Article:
Whether or not nonprofits can use vendors that employ the nonprofit’s organizers is a contextual question, likely answered in the bylaws of each 501(c)(4) nonprofit. Bannon and his associates are not charged with violating the bylaws of their nonprofit, any laws governing 501(c)(4) organizations, or with making false statements on tax forms or other financial paperwork. If the nonprofit’s bylaws were never violated, the basis of the charges become unclear. Charities almost always take a haircut for operating expenditures, the haircut, in this case, amounting to less than 2%, far less than the typical 40% incurred by American charities.
Fraud charges require the existence of at least one donor who contributed on the basis that there would be no administrative haircut and would not have contributed otherwise, but the indictment issued by the United States District Court for the Southern District of New York (SDNY) fails to mention such a victim. In fact, no specific victims in the case are listed in the indictment, a mainstay of conventional fraud charges, raising questions of jurisdictional venue regarding the SDNY’s right to bring charges in the first place. There have been no allegations of donors complaining that Kolfage received pay, a fact publicly disclosed since January 2020 (even the indictment mentions this), and various offers to refund unhappy donors have been made since the project’s conception.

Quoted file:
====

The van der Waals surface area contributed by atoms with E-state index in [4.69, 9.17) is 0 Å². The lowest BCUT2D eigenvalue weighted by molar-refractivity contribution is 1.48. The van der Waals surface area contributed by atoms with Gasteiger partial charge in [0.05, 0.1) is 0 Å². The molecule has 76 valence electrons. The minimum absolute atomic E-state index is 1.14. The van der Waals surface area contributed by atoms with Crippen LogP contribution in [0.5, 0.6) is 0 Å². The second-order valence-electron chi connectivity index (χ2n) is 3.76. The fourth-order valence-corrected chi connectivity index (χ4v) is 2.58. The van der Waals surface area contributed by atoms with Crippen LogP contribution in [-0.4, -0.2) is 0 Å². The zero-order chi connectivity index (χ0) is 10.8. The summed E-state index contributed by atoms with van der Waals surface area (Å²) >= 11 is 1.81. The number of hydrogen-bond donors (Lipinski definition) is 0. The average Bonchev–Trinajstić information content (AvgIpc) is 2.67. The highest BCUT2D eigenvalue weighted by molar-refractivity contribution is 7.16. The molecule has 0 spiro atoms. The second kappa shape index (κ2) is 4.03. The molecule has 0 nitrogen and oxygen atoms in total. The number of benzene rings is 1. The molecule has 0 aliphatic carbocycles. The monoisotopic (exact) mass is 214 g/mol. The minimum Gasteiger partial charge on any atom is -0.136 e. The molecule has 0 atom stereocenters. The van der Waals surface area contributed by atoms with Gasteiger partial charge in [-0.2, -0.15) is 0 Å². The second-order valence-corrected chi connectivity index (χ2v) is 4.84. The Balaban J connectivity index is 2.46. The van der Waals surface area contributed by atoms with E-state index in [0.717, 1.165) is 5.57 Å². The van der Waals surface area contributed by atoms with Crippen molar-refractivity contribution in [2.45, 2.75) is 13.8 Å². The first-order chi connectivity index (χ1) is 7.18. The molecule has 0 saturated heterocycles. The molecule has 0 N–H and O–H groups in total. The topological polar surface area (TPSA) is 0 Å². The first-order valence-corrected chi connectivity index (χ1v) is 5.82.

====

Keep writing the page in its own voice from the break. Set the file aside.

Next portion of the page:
The issue of Kolfage’s salary aside, why the SDNY would allege that Bannon and his two wealthy associates ran a two-year scam to expense some hotel bills makes more sense than you think. The charges were filed by acting United States Attorney Audrey Strauss, a registered Democrat filling the shoes of her former boss Geoffrey Berman after he was fired from the position by President Trump. Berman was terminated after it came out that he had been using his position as a federal prosecutor to wage war against Trump’s attorney Rudy Giuliani in retaliation for Giuliani’s investigation into Joe and Hunter Biden’s Burisma scandal. Under the pretext of investigating a foreign lobbying disclosure violation, Berman had attempted to pressure Giuliani out of investigating how Joe Biden forced the Ukrainian government to fire a prosecutor who was investigating his son. After initially refusing to vacate his post, Berman left the SDNY to his deputy Audrey Strauss.